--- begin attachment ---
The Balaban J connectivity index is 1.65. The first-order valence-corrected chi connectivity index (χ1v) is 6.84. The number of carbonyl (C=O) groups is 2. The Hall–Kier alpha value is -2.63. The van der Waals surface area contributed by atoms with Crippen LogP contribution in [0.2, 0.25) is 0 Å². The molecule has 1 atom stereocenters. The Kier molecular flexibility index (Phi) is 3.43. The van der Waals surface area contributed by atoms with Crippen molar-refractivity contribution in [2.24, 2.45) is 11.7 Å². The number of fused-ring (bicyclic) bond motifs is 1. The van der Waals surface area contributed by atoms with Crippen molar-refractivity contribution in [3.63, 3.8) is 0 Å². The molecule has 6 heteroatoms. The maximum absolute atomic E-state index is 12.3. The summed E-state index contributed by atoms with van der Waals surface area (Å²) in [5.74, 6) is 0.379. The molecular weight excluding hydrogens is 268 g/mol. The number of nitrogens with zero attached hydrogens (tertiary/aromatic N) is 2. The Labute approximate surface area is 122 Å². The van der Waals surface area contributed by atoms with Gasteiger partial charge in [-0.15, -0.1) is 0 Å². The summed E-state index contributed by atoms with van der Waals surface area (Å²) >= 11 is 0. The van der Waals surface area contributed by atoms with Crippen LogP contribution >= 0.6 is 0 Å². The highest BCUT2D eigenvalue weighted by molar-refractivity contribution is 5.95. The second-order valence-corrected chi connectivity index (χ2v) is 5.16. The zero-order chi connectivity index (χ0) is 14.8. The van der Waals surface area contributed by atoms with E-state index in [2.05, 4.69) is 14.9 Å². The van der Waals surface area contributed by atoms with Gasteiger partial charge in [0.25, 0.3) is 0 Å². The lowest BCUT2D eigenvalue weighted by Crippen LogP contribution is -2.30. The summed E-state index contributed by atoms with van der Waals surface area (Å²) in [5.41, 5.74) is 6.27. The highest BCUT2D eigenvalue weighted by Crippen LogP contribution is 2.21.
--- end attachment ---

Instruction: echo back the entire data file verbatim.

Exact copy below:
The Balaban J connectivity index is 1.65. The first-order valence-corrected chi connectivity index (χ1v) is 6.84. The number of carbonyl (C=O) groups is 2. The Hall–Kier alpha value is -2.63. The van der Waals surface area contributed by atoms with Crippen LogP contribution in [0.2, 0.25) is 0 Å². The molecule has 1 atom stereocenters. The Kier molecular flexibility index (Phi) is 3.43. The van der Waals surface area contributed by atoms with Crippen molar-refractivity contribution in [2.24, 2.45) is 11.7 Å². The number of fused-ring (bicyclic) bond motifs is 1. The van der Waals surface area contributed by atoms with Crippen molar-refractivity contribution in [3.63, 3.8) is 0 Å². The molecule has 6 heteroatoms. The maximum absolute atomic E-state index is 12.3. The summed E-state index contributed by atoms with van der Waals surface area (Å²) in [5.74, 6) is 0.379. The molecular weight excluding hydrogens is 268 g/mol. The number of nitrogens with zero attached hydrogens (tertiary/aromatic N) is 2. The Labute approximate surface area is 122 Å². The van der Waals surface area contributed by atoms with Gasteiger partial charge in [-0.15, -0.1) is 0 Å². The summed E-state index contributed by atoms with van der Waals surface area (Å²) >= 11 is 0. The van der Waals surface area contributed by atoms with Crippen LogP contribution >= 0.6 is 0 Å². The highest BCUT2D eigenvalue weighted by molar-refractivity contribution is 5.95. The second-order valence-corrected chi connectivity index (χ2v) is 5.16. The zero-order chi connectivity index (χ0) is 14.8. The van der Waals surface area contributed by atoms with E-state index in [2.05, 4.69) is 14.9 Å². The van der Waals surface area contributed by atoms with Gasteiger partial charge in [0.25, 0.3) is 0 Å². The lowest BCUT2D eigenvalue weighted by Crippen LogP contribution is -2.30. The summed E-state index contributed by atoms with van der Waals surface area (Å²) in [5.41, 5.74) is 6.27. The highest BCUT2D eigenvalue weighted by Crippen LogP contribution is 2.21.